We have compared the costs of 5 Dubai schools, from our parent-rated best schools list,  with 5 quality nurseries located close by or appealing to the same demographics. Costs listed are based on half-day nursery options for a 9 month period, in line with typical FS1 school timings.

School FS1 Fees Nursery FS1 Fees Comparable for
The Arbor School 34,000 AED Homegrown Eco Nursery 41,760 AED Ethos and curriculum
Jumeirah Baccalaureate School 39,750 AED Ladybird Nursery- Jumeirah 41,100 AED Location and ethos
GEMS Royal Dubai School 22,455 AED Creative Nest Nursery 32,850 AED Location and curriculum
Horizon English School 39,672 AED Children’s Oasis Nursery 39,780 AED Location and curriculum
GEMS Modern Academy 28,646 AED Chubby Cheeks Nursery International City 24,750 AED Location

What are the differences in approach?

We began by talking to Samina Khanyari, General Manager of Jumeirah International Nurseries.  

We asked Samina to share her thoughts on the key differences in approach between schools and nurseries;

"Though schools and nurseries offers similar innovative curriculums, what really makes a difference is the individual attention provided in a nursery, and the freedom given to children to go at their own pace. Due to smaller numbers in the classes, the class teacher and other adults are able to spend more time with each child, which not only allows children to practice their skills but also supports a young child to get emotionally ready and excited about any adventure."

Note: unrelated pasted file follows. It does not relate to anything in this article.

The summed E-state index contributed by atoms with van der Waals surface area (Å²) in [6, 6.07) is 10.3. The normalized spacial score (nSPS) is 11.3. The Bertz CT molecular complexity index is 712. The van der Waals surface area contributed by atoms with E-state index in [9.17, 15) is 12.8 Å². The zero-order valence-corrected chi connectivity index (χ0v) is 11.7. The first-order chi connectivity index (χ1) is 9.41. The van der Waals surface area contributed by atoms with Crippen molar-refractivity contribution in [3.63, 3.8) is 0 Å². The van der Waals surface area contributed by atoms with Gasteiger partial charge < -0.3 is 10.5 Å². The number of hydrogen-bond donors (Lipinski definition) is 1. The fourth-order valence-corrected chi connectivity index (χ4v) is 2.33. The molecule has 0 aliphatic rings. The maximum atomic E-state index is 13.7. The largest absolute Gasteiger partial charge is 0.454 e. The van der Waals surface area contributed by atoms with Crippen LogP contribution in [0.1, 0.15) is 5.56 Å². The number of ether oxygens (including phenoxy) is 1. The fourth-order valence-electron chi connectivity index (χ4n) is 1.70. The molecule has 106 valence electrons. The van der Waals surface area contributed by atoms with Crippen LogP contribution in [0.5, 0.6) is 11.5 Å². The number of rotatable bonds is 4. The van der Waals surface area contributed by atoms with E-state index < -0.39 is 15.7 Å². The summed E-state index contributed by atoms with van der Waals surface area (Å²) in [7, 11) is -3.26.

Would schools agree that personal, social and emotional growth takes a back seat in favour of more traditional learning?  This is an often cited concern amongst parents, but is it based on reality?  Esther Keenan, FS1 teacher at the British International School, Abu Dhabi has her own thoughts on the matter: 

“All early years settings have their own approaches to the education and care of your child. At BIS Abu Dhabi, our FS1 focus is very much on school readiness. Children’s social and emotional development is of paramount importance as they embark upon their new school journey. The safe, secure, trusting relationships we build with children and families in FS1 are built to continue throughout the school. Children in FS1 become familiar with the school surroundings and with the routines and boundaries of school. This puts the children, the parents and the teaching team in a fantastic position to continue the learning journey seamlessly from FS1 into FS2”.

What about staffing?

There are differences in the qualifications required of FS1 nursery teachers and FS1 school teachers. For Dubai and Abu Dhabi schools and nurseries, the following requirements apply: